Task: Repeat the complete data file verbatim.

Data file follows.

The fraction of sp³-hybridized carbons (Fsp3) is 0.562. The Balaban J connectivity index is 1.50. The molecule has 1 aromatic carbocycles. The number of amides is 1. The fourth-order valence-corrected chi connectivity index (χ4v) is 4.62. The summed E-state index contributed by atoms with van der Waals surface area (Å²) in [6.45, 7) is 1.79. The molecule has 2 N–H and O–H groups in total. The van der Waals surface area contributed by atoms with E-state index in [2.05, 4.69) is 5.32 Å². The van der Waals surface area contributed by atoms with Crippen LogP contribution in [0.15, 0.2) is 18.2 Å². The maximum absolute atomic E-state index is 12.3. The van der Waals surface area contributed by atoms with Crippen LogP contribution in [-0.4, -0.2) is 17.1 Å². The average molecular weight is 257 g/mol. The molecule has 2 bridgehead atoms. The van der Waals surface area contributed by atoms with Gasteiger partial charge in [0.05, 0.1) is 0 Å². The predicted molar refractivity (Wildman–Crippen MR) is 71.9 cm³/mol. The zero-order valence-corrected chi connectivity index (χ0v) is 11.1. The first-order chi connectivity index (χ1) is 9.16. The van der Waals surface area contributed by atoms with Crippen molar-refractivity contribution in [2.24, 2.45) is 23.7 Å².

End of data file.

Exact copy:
The fraction of sp³-hybridized carbons (Fsp3) is 0.562. The Balaban J connectivity index is 1.50. The molecule has 1 aromatic carbocycles. The number of amides is 1. The fourth-order valence-corrected chi connectivity index (χ4v) is 4.62. The summed E-state index contributed by atoms with van der Waals surface area (Å²) in [6.45, 7) is 1.79. The molecule has 2 N–H and O–H groups in total. The van der Waals surface area contributed by atoms with E-state index in [2.05, 4.69) is 5.32 Å². The van der Waals surface area contributed by atoms with Crippen LogP contribution in [0.15, 0.2) is 18.2 Å². The maximum absolute atomic E-state index is 12.3. The van der Waals surface area contributed by atoms with Crippen LogP contribution in [-0.4, -0.2) is 17.1 Å². The average molecular weight is 257 g/mol. The molecule has 2 bridgehead atoms. The van der Waals surface area contributed by atoms with Gasteiger partial charge in [0.05, 0.1) is 0 Å². The predicted molar refractivity (Wildman–Crippen MR) is 71.9 cm³/mol. The zero-order valence-corrected chi connectivity index (χ0v) is 11.1. The first-order chi connectivity index (χ1) is 9.16. The van der Waals surface area contributed by atoms with Crippen molar-refractivity contribution in [2.24, 2.45) is 23.7 Å².